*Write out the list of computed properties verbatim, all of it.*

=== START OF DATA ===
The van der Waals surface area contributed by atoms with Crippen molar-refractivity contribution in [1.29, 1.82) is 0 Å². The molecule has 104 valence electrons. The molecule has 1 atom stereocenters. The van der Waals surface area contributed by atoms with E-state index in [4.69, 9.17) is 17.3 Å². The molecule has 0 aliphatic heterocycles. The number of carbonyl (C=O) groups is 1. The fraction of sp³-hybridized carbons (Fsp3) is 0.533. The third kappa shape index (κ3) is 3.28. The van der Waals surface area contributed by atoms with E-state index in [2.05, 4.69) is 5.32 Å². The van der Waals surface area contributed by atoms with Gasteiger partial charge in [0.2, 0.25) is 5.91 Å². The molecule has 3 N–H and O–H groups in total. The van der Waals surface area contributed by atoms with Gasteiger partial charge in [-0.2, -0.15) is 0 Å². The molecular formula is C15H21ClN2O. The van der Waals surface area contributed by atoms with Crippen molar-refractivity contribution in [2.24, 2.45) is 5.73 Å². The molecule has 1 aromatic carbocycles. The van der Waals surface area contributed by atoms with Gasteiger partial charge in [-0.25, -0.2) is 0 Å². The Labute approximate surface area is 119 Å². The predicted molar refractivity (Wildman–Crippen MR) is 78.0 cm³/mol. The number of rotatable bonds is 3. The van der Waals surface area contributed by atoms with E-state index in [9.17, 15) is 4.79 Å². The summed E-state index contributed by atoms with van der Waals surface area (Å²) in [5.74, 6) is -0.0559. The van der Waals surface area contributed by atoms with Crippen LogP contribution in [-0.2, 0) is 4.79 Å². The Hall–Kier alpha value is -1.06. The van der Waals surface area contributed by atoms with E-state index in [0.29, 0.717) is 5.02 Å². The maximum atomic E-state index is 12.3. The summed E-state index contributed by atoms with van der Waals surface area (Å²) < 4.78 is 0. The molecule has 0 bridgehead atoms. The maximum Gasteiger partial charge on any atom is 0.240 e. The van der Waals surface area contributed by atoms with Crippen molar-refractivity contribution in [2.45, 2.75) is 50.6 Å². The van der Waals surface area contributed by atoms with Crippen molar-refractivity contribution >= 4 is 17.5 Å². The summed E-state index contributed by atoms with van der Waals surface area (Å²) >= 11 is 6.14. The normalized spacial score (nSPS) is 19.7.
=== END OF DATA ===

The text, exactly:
The van der Waals surface area contributed by atoms with Crippen molar-refractivity contribution in [1.29, 1.82) is 0 Å². The molecule has 104 valence electrons. The molecule has 1 atom stereocenters. The van der Waals surface area contributed by atoms with E-state index in [4.69, 9.17) is 17.3 Å². The molecule has 0 aliphatic heterocycles. The number of carbonyl (C=O) groups is 1. The fraction of sp³-hybridized carbons (Fsp3) is 0.533. The third kappa shape index (κ3) is 3.28. The van der Waals surface area contributed by atoms with E-state index in [2.05, 4.69) is 5.32 Å². The van der Waals surface area contributed by atoms with Gasteiger partial charge in [0.2, 0.25) is 5.91 Å². The molecule has 3 N–H and O–H groups in total. The van der Waals surface area contributed by atoms with Gasteiger partial charge in [-0.2, -0.15) is 0 Å². The molecular formula is C15H21ClN2O. The van der Waals surface area contributed by atoms with Crippen molar-refractivity contribution in [2.24, 2.45) is 5.73 Å². The molecule has 1 aromatic carbocycles. The van der Waals surface area contributed by atoms with Gasteiger partial charge in [-0.25, -0.2) is 0 Å². The Labute approximate surface area is 119 Å². The predicted molar refractivity (Wildman–Crippen MR) is 78.0 cm³/mol. The number of rotatable bonds is 3. The van der Waals surface area contributed by atoms with E-state index in [9.17, 15) is 4.79 Å². The summed E-state index contributed by atoms with van der Waals surface area (Å²) in [5.74, 6) is -0.0559. The van der Waals surface area contributed by atoms with Crippen LogP contribution in [-0.2, 0) is 4.79 Å². The Hall–Kier alpha value is -1.06. The van der Waals surface area contributed by atoms with E-state index in [0.29, 0.717) is 5.02 Å². The maximum atomic E-state index is 12.3. The summed E-state index contributed by atoms with van der Waals surface area (Å²) < 4.78 is 0. The molecule has 0 bridgehead atoms. The maximum Gasteiger partial charge on any atom is 0.240 e. The van der Waals surface area contributed by atoms with Crippen molar-refractivity contribution in [2.45, 2.75) is 50.6 Å². The van der Waals surface area contributed by atoms with Crippen molar-refractivity contribution >= 4 is 17.5 Å². The summed E-state index contributed by atoms with van der Waals surface area (Å²) >= 11 is 6.14. The normalized spacial score (nSPS) is 19.7.